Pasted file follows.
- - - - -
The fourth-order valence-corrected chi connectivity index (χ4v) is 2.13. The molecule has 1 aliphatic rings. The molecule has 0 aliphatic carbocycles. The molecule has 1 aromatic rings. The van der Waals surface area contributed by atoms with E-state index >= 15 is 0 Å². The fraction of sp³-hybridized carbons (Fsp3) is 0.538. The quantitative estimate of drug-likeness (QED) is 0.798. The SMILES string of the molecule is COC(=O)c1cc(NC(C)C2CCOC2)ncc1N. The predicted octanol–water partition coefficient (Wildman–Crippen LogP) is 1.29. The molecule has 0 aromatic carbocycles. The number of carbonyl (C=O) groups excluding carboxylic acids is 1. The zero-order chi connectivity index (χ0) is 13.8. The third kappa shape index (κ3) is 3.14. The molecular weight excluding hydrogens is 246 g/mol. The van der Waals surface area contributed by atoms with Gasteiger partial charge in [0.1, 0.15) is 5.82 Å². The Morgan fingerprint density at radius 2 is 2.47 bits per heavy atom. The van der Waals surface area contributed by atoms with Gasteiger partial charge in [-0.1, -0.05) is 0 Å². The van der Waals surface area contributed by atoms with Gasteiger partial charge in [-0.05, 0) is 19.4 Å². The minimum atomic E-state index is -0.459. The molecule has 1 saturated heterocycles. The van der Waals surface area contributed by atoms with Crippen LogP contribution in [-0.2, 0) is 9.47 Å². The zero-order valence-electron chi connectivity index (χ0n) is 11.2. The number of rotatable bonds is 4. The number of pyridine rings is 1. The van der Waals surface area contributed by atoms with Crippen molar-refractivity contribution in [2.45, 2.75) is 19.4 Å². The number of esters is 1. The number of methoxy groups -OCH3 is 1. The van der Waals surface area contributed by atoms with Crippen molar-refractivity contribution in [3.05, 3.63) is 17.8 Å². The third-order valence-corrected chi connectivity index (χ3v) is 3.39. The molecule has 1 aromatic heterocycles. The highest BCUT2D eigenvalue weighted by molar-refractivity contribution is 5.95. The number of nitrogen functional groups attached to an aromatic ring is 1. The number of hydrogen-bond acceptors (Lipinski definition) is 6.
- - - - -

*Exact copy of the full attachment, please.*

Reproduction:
The fourth-order valence-corrected chi connectivity index (χ4v) is 2.13. The molecule has 1 aliphatic rings. The molecule has 0 aliphatic carbocycles. The molecule has 1 aromatic rings. The van der Waals surface area contributed by atoms with E-state index >= 15 is 0 Å². The fraction of sp³-hybridized carbons (Fsp3) is 0.538. The quantitative estimate of drug-likeness (QED) is 0.798. The SMILES string of the molecule is COC(=O)c1cc(NC(C)C2CCOC2)ncc1N. The predicted octanol–water partition coefficient (Wildman–Crippen LogP) is 1.29. The molecule has 0 aromatic carbocycles. The number of carbonyl (C=O) groups excluding carboxylic acids is 1. The zero-order chi connectivity index (χ0) is 13.8. The third kappa shape index (κ3) is 3.14. The molecular weight excluding hydrogens is 246 g/mol. The van der Waals surface area contributed by atoms with Gasteiger partial charge in [0.1, 0.15) is 5.82 Å². The Morgan fingerprint density at radius 2 is 2.47 bits per heavy atom. The van der Waals surface area contributed by atoms with Gasteiger partial charge in [-0.1, -0.05) is 0 Å². The van der Waals surface area contributed by atoms with Gasteiger partial charge in [-0.05, 0) is 19.4 Å². The minimum atomic E-state index is -0.459. The molecule has 1 saturated heterocycles. The van der Waals surface area contributed by atoms with Crippen LogP contribution in [-0.2, 0) is 9.47 Å². The zero-order valence-electron chi connectivity index (χ0n) is 11.2. The number of rotatable bonds is 4. The number of pyridine rings is 1. The van der Waals surface area contributed by atoms with Crippen molar-refractivity contribution in [2.45, 2.75) is 19.4 Å². The number of esters is 1. The number of methoxy groups -OCH3 is 1. The van der Waals surface area contributed by atoms with Crippen molar-refractivity contribution in [3.05, 3.63) is 17.8 Å². The third-order valence-corrected chi connectivity index (χ3v) is 3.39. The molecule has 1 aromatic heterocycles. The highest BCUT2D eigenvalue weighted by molar-refractivity contribution is 5.95. The number of nitrogen functional groups attached to an aromatic ring is 1. The number of hydrogen-bond acceptors (Lipinski definition) is 6.